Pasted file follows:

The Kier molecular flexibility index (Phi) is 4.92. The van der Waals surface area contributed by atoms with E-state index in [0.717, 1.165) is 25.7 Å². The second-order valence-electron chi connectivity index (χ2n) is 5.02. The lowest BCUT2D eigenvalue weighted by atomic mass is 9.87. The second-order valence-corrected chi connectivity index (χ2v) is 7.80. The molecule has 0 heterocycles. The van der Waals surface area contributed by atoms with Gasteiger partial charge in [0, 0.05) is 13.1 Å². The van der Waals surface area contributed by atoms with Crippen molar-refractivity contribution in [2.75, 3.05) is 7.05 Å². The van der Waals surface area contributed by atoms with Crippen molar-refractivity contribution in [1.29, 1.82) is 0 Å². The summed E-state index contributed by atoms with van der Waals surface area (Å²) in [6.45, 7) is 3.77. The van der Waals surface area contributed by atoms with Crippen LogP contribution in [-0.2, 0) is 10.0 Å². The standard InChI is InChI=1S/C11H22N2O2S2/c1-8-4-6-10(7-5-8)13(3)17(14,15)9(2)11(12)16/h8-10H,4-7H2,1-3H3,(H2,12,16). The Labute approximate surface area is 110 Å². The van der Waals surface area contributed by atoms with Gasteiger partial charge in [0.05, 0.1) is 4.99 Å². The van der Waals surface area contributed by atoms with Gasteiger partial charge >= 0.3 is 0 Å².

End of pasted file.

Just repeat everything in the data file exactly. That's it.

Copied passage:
The Kier molecular flexibility index (Phi) is 4.92. The van der Waals surface area contributed by atoms with E-state index in [0.717, 1.165) is 25.7 Å². The second-order valence-electron chi connectivity index (χ2n) is 5.02. The lowest BCUT2D eigenvalue weighted by atomic mass is 9.87. The second-order valence-corrected chi connectivity index (χ2v) is 7.80. The molecule has 0 heterocycles. The van der Waals surface area contributed by atoms with Gasteiger partial charge in [0, 0.05) is 13.1 Å². The van der Waals surface area contributed by atoms with Crippen molar-refractivity contribution in [2.75, 3.05) is 7.05 Å². The van der Waals surface area contributed by atoms with Crippen molar-refractivity contribution in [1.29, 1.82) is 0 Å². The summed E-state index contributed by atoms with van der Waals surface area (Å²) in [6.45, 7) is 3.77. The van der Waals surface area contributed by atoms with Crippen LogP contribution in [-0.2, 0) is 10.0 Å². The standard InChI is InChI=1S/C11H22N2O2S2/c1-8-4-6-10(7-5-8)13(3)17(14,15)9(2)11(12)16/h8-10H,4-7H2,1-3H3,(H2,12,16). The Labute approximate surface area is 110 Å². The van der Waals surface area contributed by atoms with Gasteiger partial charge in [0.05, 0.1) is 4.99 Å². The van der Waals surface area contributed by atoms with Gasteiger partial charge >= 0.3 is 0 Å².